Go to the Globe and Mail homepage

Jump to main navigationJump to main content

AdChoices
An index of spot shipping rates on 11 trade routes between Asia, Europe and the United States has fallen by 62 per cent in the past year. (Aaron McKenzie Fraser/Bloomberg)
An index of spot shipping rates on 11 trade routes between Asia, Europe and the United States has fallen by 62 per cent in the past year. (Aaron McKenzie Fraser/Bloomberg)

'Bloodbath' for shipping industry as rates plunge to new depths Add to ...

Too many ships amid a soft economy have sent ocean-going container rates to new depths.

An index of spot rates on 11 trade routes between Asia, Europe and the United States has fallen by 62 per cent in the past year, according to Drewry Shipping Consultants, which has published the World Container Index since 2011.

“There’s been an arms race in building bigger and bigger ships and they’re coming at a time the economy is slowing,” said Jonathan Chappell, an analyst at Evercore ISI in New York.

Demand for consumer goods, which generally move by container, is not as weak as China’s demand for metals, but it is softer than it’s been in years, he said by phone.

An oversupply of massive new container ships serving the China-to-Europe routes has pushed smaller ships to the Atlantic Ocean and depressed rates between North America and Europe, said Andrew Abbott, chief executive officer of Atlantic Container Line (Canada) Ltd.

He calls the plunge in container rates “a bloodbath.”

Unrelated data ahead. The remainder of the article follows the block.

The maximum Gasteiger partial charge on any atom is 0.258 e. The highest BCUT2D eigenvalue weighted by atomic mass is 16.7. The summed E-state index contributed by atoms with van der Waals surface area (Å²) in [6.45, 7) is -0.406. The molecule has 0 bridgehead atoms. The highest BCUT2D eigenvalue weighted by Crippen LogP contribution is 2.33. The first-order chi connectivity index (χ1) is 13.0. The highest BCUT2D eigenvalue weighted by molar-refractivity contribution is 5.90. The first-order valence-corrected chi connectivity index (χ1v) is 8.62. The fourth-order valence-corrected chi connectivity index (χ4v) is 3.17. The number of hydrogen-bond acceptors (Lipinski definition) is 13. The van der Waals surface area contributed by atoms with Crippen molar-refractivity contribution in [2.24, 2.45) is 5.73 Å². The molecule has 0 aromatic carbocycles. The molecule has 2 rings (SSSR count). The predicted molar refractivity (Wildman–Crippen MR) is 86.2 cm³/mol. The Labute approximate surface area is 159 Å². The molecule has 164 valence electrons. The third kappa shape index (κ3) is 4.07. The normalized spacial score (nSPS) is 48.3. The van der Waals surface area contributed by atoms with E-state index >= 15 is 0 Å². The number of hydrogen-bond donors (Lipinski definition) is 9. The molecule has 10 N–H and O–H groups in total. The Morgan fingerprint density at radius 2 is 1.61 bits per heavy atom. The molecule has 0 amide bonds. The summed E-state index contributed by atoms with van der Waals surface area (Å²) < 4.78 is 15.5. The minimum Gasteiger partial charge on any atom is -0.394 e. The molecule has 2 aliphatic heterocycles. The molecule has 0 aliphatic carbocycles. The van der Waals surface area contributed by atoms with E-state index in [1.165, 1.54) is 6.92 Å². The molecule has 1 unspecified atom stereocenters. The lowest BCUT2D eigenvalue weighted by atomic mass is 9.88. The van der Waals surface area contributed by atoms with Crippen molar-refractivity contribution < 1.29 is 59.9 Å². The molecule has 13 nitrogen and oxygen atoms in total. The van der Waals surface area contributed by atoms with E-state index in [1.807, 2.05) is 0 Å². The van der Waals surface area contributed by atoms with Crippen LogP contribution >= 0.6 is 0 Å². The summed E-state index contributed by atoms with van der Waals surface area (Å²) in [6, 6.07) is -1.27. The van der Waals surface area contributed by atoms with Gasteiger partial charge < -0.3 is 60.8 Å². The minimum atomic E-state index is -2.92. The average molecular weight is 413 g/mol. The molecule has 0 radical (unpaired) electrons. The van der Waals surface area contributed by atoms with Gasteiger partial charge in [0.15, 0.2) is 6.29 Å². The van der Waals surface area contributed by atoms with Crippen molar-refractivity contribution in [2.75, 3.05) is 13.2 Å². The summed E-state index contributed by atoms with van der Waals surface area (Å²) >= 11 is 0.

“All of these big [shipping] lines have added so many ships, it’s gotten out of control, totally,” Mr. Abbott said from New Jersey. “They’re killing each other on the Asian trade because that’s where all the big ships are going. And as they bring on a big, big ship on the Far East-Europe run … they’ve been sticking those [smaller ships] in the Atlantic and dropping the prices accordingly. It’s actually squeezed us a lot.”

A slowdown in Chinese economic growth has hammered the global shipping industry, which exited the Great Recession to take advantage of low interest rates to buy new ships to handle a rising amount of coal, iron ore and consumer goods. But as China’s factories scale back and the economies of Europe and North America gear down, the amount of cargo traversing the oceans has slowed.

The cost of shipping industrial commodities such as coal, ore and grain recently hit record lows, according to the Baltic Dry Index.

To handle the oversupply of ships, a record number of bulk-commodity vessels – almost 100 – was sent to the wreckers in 2015 even as scrap-metal prices fell. But more than 300 more must be taken out of service before the global fleet size matches demand, according to IHS Global and Clarksons Platou.

Container rates between Shanghai and Rotterdam and Genoa are at new lows, while the cost of moving a container to Los Angeles is slightly above the record low, Drewry said on Thursday.

“Rate reductions are spreading across all routes as the shipping market continues to soften,” said Philip Damas, a director at Britain-based Drewry.

While the low rates are sending shipowners into bankruptcies, they are good news for the companies that sell their goods to overseas markets. The average rate of $701 (U.S.) to ship a 40-foot container is less than 10 cents a kilometre and allows companies to compete in remote markets, Mr. Damas said.

Atlantic Container, which has called on Halifax since 1970, is partly cushioned against the plunge in container rates by its fleet of five ships that carry more than just containers, said Mr. Abbott, the CEO. The ships, which serve the East Coast and Europe, have decks for 1,300 autos, in addition to heavy machinery and other equipment that is driven on and parked. “It protects us from the ups and downs of the general market,” Mr. Abbott said.

Report Typo/Error

Follow on Twitter: @ericatkins2

In the know

The Globe Recommends

loading

Most popular videos »

Highlights

More from The Globe and Mail

Most popular